A probable factor causing the progress in PPP in railways remaining tardy is that whereas in ports, highways and airports the projects can, by and large, be operated and maintained indepen­dently of the existing system, it is not possible to do the same in railways, where any project has to be an extension to an existing larger railway network. As railway activities are not readily ac­cessible to the private sector, it becomes a major constraint in developing a sound PPP venture. The remedy lies in railways viewing private in­vestors as potential partners rather than as com­petitors. The former railway minister had also wanted the existing marketing schemes to be ‘reviewed thoroughly to give them greater mar­ket focus, and provide greater control to the rail-user by making him a stakeholder’.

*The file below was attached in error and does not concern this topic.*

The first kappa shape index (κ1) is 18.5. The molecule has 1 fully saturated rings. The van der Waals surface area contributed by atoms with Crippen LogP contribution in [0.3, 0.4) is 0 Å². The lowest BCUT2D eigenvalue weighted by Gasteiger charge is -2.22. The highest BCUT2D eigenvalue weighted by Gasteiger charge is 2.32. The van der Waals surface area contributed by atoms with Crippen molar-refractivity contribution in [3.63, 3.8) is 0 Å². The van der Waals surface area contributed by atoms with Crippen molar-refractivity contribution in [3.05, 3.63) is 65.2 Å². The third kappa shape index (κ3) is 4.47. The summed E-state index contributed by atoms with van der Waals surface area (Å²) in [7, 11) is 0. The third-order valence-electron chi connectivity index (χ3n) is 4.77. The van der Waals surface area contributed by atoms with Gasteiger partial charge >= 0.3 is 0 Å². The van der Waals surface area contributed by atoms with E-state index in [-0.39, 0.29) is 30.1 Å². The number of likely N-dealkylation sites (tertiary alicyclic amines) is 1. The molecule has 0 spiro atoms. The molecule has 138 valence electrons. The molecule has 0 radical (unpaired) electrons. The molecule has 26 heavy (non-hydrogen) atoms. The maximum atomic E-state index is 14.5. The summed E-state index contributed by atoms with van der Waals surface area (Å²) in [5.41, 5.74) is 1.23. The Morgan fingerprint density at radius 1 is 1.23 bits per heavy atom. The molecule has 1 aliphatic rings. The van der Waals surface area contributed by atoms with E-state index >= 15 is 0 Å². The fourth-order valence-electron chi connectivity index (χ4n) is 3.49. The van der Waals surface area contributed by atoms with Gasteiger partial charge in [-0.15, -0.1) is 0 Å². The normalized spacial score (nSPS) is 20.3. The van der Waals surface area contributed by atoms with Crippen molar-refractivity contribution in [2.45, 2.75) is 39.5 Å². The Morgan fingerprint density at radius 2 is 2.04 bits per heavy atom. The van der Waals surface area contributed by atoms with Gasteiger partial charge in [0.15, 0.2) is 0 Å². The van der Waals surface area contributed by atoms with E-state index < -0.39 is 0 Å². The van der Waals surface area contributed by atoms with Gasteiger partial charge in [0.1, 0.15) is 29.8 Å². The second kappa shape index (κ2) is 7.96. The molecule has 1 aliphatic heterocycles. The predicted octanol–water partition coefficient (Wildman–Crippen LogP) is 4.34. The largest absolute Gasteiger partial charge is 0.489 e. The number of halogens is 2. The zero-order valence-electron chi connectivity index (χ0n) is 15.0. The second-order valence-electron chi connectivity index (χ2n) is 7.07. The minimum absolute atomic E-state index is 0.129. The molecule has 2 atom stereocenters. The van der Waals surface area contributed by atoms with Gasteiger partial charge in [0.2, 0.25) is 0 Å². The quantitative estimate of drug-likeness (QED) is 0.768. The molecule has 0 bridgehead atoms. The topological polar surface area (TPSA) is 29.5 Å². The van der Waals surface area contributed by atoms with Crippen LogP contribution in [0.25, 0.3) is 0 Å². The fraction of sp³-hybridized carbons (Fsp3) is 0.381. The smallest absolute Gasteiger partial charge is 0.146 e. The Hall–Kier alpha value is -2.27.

The Planning Commission estimates that pri­vate investment mobilisation in the railways in the Eleventh Plan is likely to be only 4 per cent of the Plan outlay. This is far less than the private capital share in other sectors, such as ports 80 per cent, airports 64 per cent and roads 16 per cent. Large funds are required for investment in new projects in the Twelfth Plan period. These cannot be mobilised through budgetary support and market borrowings alone, and PPP projects can provide a shot in the arm. However, unless there is a major policy shift and railways shed its baggage of past ideology, it is unlikely that this shortfall can be met from PPP projects.

A parliamentary panel recently observed that the railways, because of the long gestation pe­riod and relatively low returns, should not bank too heavily on the PPP route but instead ex­plore other avenues for resource generation. These are valid observations, because PPP can­not be taken as the ultimate funding solution. Indeed, reliance on private participation does in no way diminish the role of the government in providing the resources and leadership nec­essary to build, operate and maintain sustain­able public infrastructure.